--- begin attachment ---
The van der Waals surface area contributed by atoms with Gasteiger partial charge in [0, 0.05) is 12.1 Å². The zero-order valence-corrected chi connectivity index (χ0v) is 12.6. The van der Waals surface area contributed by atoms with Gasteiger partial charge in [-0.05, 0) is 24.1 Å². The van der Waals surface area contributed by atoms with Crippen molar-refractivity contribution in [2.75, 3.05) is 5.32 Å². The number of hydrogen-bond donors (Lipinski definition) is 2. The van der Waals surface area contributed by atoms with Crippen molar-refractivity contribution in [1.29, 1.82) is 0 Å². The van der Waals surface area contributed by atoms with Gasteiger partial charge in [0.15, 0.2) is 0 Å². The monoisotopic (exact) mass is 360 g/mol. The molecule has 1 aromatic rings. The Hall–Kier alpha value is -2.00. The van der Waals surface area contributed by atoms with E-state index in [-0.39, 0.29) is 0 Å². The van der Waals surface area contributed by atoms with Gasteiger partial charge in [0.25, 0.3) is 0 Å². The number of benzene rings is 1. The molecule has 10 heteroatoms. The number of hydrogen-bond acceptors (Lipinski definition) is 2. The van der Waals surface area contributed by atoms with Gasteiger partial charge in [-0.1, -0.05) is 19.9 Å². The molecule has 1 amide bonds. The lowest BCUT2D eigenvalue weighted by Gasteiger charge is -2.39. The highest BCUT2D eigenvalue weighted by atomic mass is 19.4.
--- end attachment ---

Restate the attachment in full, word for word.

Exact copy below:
The van der Waals surface area contributed by atoms with Gasteiger partial charge in [0, 0.05) is 12.1 Å². The zero-order valence-corrected chi connectivity index (χ0v) is 12.6. The van der Waals surface area contributed by atoms with Gasteiger partial charge in [-0.05, 0) is 24.1 Å². The van der Waals surface area contributed by atoms with Crippen molar-refractivity contribution in [2.75, 3.05) is 5.32 Å². The number of hydrogen-bond donors (Lipinski definition) is 2. The van der Waals surface area contributed by atoms with Crippen molar-refractivity contribution in [1.29, 1.82) is 0 Å². The van der Waals surface area contributed by atoms with Gasteiger partial charge in [0.15, 0.2) is 0 Å². The monoisotopic (exact) mass is 360 g/mol. The molecule has 1 aromatic rings. The Hall–Kier alpha value is -2.00. The van der Waals surface area contributed by atoms with E-state index in [-0.39, 0.29) is 0 Å². The van der Waals surface area contributed by atoms with Gasteiger partial charge in [0.25, 0.3) is 0 Å². The number of benzene rings is 1. The molecule has 10 heteroatoms. The number of hydrogen-bond acceptors (Lipinski definition) is 2. The van der Waals surface area contributed by atoms with Gasteiger partial charge in [-0.1, -0.05) is 19.9 Å². The molecule has 1 amide bonds. The lowest BCUT2D eigenvalue weighted by Gasteiger charge is -2.39. The highest BCUT2D eigenvalue weighted by atomic mass is 19.4.